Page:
How To Help Kids Develop Faith That Lasts

This week, we are focusing on raising children in the midst of an increasingly dark world. What I am about to write is for mothers and fathers . . . but indulge me for just a moment as I address the guys:

As some of us discussed on Sunday morning, we have a crisis  in our country of children growing up with no positive male role models. There is a growing disconnect  between children and their fathers in our culture.

Study after study shows that a positive and continuous relationship to one’s father is associated with a good self-concept, higher self-esteem, higher moral maturity, reduced rates of unwed teen pregnancy, greater internal control and higher career aspirations. Fathers who are affectionate, nurturing and actively involved in child-rearing are more likely to have well-adjusted children.

And yet, the Family Research Council states that the average father spends only 8 minutes a day in meaningful dialogue with his children. 8 minutes.  That’s less than an hour a week in MEANINGFUL conversation – conversation centered on the teen’s interest. You know what the most disturbing part of that statistic is? The average adult in America watches 28 hours of television every week. So we’re not too busy for our kids. We too distracted. We  are too focused on being successful in every other area of life, and as a result, we aren’t strapping our kids in spiritually. We aren’t fulfilling the responsibility that God gave us.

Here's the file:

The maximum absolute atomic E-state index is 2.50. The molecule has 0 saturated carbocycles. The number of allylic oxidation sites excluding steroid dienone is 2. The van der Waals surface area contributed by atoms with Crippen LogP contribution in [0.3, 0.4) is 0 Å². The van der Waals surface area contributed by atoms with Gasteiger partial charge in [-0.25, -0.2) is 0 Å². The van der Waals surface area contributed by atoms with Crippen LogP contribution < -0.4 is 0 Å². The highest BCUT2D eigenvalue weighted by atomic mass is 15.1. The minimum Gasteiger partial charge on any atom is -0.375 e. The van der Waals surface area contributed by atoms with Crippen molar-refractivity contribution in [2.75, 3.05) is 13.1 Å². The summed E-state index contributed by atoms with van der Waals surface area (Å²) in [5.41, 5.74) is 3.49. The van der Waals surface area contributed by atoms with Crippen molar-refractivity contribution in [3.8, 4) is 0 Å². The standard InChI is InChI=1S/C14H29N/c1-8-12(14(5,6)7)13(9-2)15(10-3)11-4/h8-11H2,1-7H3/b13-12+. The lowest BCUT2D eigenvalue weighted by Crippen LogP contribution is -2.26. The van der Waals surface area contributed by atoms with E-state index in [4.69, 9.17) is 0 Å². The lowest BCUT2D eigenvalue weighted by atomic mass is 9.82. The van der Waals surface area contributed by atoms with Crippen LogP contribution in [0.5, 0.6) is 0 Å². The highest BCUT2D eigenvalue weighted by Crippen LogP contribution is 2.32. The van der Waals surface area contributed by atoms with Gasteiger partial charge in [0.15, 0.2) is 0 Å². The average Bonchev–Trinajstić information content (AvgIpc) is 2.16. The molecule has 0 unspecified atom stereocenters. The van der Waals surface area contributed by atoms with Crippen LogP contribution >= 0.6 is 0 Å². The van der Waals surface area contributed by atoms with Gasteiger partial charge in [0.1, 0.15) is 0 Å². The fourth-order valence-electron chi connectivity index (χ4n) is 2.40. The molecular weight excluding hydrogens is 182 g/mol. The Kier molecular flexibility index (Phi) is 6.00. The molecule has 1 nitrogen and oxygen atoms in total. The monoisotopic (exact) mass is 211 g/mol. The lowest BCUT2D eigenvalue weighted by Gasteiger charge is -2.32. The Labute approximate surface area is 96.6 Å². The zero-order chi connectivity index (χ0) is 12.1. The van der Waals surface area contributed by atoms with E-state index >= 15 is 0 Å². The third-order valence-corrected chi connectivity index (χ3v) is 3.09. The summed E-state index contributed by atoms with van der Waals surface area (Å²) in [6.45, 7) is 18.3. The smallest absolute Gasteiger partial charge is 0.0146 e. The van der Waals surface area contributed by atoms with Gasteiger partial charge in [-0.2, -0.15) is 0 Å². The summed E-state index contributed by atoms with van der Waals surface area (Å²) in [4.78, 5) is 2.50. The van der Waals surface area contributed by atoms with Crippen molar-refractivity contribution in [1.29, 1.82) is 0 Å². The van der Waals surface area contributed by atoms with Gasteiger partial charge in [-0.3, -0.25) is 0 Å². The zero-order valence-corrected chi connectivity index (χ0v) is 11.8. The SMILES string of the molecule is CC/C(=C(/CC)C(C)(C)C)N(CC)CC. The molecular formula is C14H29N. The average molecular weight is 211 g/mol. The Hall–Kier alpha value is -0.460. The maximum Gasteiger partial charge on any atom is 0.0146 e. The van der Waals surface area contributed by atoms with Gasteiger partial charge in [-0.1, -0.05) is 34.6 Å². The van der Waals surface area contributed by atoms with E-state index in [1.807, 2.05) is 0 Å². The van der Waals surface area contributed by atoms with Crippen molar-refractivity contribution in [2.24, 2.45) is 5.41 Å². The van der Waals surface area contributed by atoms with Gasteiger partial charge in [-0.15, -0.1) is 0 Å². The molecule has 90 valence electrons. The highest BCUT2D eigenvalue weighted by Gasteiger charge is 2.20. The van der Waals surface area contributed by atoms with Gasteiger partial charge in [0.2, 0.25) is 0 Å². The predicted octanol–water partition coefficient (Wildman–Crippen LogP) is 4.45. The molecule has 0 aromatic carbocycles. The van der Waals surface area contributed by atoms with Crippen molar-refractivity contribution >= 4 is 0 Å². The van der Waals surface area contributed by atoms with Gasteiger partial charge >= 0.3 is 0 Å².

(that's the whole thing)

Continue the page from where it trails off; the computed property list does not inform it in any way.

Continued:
So parents – FATHERS AND MOTHERS – it is time to get serious about teaching Godly wisdom to our children. To that end, THIS ARTICLE (< —- Click to read) by Dr. Kara E. Powell and Dr. Chap Clark is definitely worth your attention. It is taken from their book, , Sticky Faith: Everyday Ideas to Build Lasting Faith in Your Kids, (Harvest House Publishers, 2011). In it, the authors list 12 specific things that you can do to help build faith in your children. Here is the introduction to the article:

Tragically, many people who grew up as Christians end up drifting away from the faith once they become adults. Parents are heartbroken to watch their children leave behind the faith they’d hoped would become a lifelong priority. Meanwhile, God’s great purposes for people He loves go unfulfilled.

But it doesn’t have to be that way for you and your kids. You can help them develop “sticky faith” – faith that lasts and grows their whole lives long. Here’s how:

I really hope that you will read the article, and if it helps you, pass it along to a friend. Also, don’t forget to pass along articles, videos, and other resources that you think will help others.

We will continue this line of thought tomorrow. See you then.

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